SP: Mean appraisal delay (4.8 months)

K: NR

PB: NR

SP: NS association between time to SP and socioeconomic group (statistics NR)

Medium

Simon et al. (2010) [49]

Retrospective Quantitative

236 men (n = 968) and women (n = 1240). 11.4 % (n = 236) had experienced a symptom in the past 3 months

UK

All

Occupation

K: Recognition (better knowledge if experienced a symptom previously); symptom interpretation (worry symptom might be cancer)

PB: Emotional and practical barriers

SP: Symptom experience: 11.4 % experienced symptom in past 3 months (75 % consulted a GP about symptom)

K: NS association between symptom interpretation and socioeconomic group (statistics NR)

PB: NR

SP: NS association between SP and socioeconomic group (statistics NR)

Good

Smith and Anderson (1985) [51]

Retrospective Quantitative

82 women. Age range: 20 to 54 years

US

Ovarian

Income, education, occupation

K: Symptom interpretation (‘cancer’, 10 %)

B: Fear

PB: Previous benign diagnosis

SP: Median time to symptom presentation (4 weeks)

K: NS association between symptom interpretation and socioeconomic group (statistics NR)

B: NR

PB: NR

SP: NR

Medium

Temoshok et al. (1983) [75]

Retrospective Quantitative

106 men and women. Age range: 18 to 72 years.

US

Melanoma

Education, occupation

K: Previous knowledge of melanoma

B: Melanoma not a serious disease

PF: Lesion visible (face and neck)

SP: Mean time to symptom presentation (4 months)

K: No association with knowledge and occupation (statistics NR)

B: NR

PF: NR

SP: No association with time to SP and occupation (statistics NR)

Poor

Tod et al. (2008) [80]

Retrospective Qualitative

20 men (n = 12) and women (n = 8).

UK

Lung

Occupation

K: Symptom interpretation (poor, symptoms usually interpreted as acute conditions)

B: Fear, fatalism

PB: If previously given up smoking (thought risk of lung cancer was nil), worry about the wasting doctors time, previous bad experiences with health system, blame, stigma, stoicism, poor health service utilisation

PF: Active encouragement from family member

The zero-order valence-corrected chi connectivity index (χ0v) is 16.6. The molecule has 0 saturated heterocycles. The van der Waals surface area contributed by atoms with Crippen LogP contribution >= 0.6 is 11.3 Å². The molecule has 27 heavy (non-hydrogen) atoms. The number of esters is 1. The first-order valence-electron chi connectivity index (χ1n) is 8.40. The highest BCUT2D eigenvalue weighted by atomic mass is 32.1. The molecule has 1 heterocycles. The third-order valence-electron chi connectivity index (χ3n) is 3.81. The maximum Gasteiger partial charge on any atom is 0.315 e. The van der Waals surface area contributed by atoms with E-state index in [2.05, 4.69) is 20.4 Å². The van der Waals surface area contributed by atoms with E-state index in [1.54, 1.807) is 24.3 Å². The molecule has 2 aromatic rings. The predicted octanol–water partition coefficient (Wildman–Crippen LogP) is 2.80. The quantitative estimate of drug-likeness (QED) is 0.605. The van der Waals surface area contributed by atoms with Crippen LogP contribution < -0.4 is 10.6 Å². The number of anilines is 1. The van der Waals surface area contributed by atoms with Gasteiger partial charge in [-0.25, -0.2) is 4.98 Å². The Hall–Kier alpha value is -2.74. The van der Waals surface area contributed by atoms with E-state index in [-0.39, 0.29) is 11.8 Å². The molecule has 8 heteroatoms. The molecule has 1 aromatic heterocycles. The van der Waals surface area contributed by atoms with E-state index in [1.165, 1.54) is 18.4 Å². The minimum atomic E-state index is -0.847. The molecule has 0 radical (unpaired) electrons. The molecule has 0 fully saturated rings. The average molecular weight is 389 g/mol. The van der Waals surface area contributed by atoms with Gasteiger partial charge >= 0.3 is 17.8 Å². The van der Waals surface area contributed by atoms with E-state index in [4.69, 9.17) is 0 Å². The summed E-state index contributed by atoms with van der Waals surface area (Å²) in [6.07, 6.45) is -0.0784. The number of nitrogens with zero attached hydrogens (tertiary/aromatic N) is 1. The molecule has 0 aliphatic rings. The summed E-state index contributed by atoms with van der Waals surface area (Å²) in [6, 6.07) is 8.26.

SP: Range in time to symptom presentation (0 to 24 months)

 

Good

Tomlinson et al. (2012) [60]

Retrospective Quantitative

87 men (n = 56) and women (n = 31). Mean age: 65 years.

Canada

Colorectal

Education

K: Symptom interpretation

PB: Self medication

SP: Waited over 1 month to seek medical help (51 %)

K: NR

PB: NR

SP: NS association between education and time to SP (x2, p > 0.05**)

Medium

Trivers et al. (2011) [52]

Hypothetical Quantitative

2991 women. 65 % were aged 45 years and over.

US

Gynaeco-logical

Education, Income

B: Concern about developing gynaecological cancer

PB: Being premenopausal

SP: 50 % of women would seek help for most symptoms

B: NR

PB: NR

SP: NS association between SP intentions and socioeconomic group (statistics NR)

Medium

Van Osch et al. (2007) [48]

Hypothetical Quantitative

459 men (49 %) and women (51 %) over the age of 55. Mean age: 68.6 years.

Netherlands

All

Education

K: Recognition (low to moderate, mean: 6.2)

B: Benefits of early detection

SP: Fair. Inconsistent for urgent symptoms, good for prolonged symptoms

K: NR

B: NR

SP: Lower education associated with shorter time to SP (F (2,436) =6.084, p < 0.01)

Good

Waller et al. (2009) [53]

Hypothetical Quantitative

1500 men and women from various ethnic minority groups.

England

All

Occupation

K: Recall (poor, mean: 1.2) and recognition (poor, mean: 4.7)

PB: Worry what doctor might find (most endorsed)

SP: African and Caribbean groups anticipated fastest time to symptom presentation

K: Higher socioeconomic group associated with higher recall (F(1,1487) = 6.12, p < 0.01) and higher recognition (F (1,1487) = 5.45, p < 0.05)

PB: NR

SP: NR

Good

Walter et al. (2014) [41]

Retrospective

Qualitative

63 men (n = 31) and women (n = 32). Age range: 29-93 years.

UK

Melanoma

Education

K: Symptom attributions (initially attributed to benign skin conditions or normal life changes)